In my opinion, a serious RDBMS system will *always* require the admin to be doing research in order to learn how to use it effectively. We are not talking about a word processor here.I'm highly resistant to/disappointed in this attitude and firmly
believe that there are well understood algorithms that DBAs use to
diagnose and solve performance problems. It's only a black art
because it hasn't been documented. Performance tuning isn't voodoo,
it's adjusting constraints to align with the execution of applications
and we know what the applications do, therefore the database can mold
to the applications' needs.
We often seem to forget simple lessons in human nature. Expecting someone to spend 20 extra seconds to do something is often too much. In many cases, the only "manual" that a person will see is the .conf files.
That being said, I think that a good part of the problem is that admins don't know where to look for the appropriate documentation and what is needed. Expecting someone to spend 20 seconds looking for a piece of info is not too bad, but expecting them to spend hours trying to figure out what info is relavent is not going to get us anywhere.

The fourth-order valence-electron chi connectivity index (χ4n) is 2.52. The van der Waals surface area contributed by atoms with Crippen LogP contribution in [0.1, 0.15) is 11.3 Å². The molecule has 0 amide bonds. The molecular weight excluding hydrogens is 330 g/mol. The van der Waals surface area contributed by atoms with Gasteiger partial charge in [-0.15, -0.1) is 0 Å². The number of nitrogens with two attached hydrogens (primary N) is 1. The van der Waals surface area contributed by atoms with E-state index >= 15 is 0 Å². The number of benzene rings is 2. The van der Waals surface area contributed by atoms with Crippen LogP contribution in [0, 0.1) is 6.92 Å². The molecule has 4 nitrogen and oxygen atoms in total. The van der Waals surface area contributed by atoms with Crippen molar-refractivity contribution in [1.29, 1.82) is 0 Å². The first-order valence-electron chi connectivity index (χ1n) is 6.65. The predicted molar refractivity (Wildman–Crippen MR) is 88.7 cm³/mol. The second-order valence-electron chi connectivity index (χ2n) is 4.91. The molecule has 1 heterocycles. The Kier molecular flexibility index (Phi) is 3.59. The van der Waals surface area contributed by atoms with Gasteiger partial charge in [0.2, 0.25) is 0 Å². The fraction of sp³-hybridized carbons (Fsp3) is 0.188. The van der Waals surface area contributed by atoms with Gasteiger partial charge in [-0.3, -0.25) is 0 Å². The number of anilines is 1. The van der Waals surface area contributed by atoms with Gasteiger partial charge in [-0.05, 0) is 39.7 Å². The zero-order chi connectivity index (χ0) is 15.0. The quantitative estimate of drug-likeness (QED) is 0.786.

For those who have been following the discussion relating to MySQL vs PostgreSQL, I think this is relavent here. MySQL does much of its tuning at compile time, and the MySQL team very carefully controls the build process for the various binary distriutions they offer. If you want to see a real mess, try compiling MySQL from source. Talk about having to read documentation on items which *should* be handled by the configure script.
OTOH, PostgreSQL is optomized using configuration files and is tunable on the fly. This is, I think, a better approach but it needs to be better documented. Maybe a "Beginner's guide to database server tuning" or something like that.
Secondly, documenting the tuning algorythms well my allow PostgreSQL to automatically tune itself to some extent or for the development of performance tuning tools for the server. This would be a big win for the project. Unfortunately I am not knowledgable on this topic to really do this subject justice.
Best Wishes, Chris Travers
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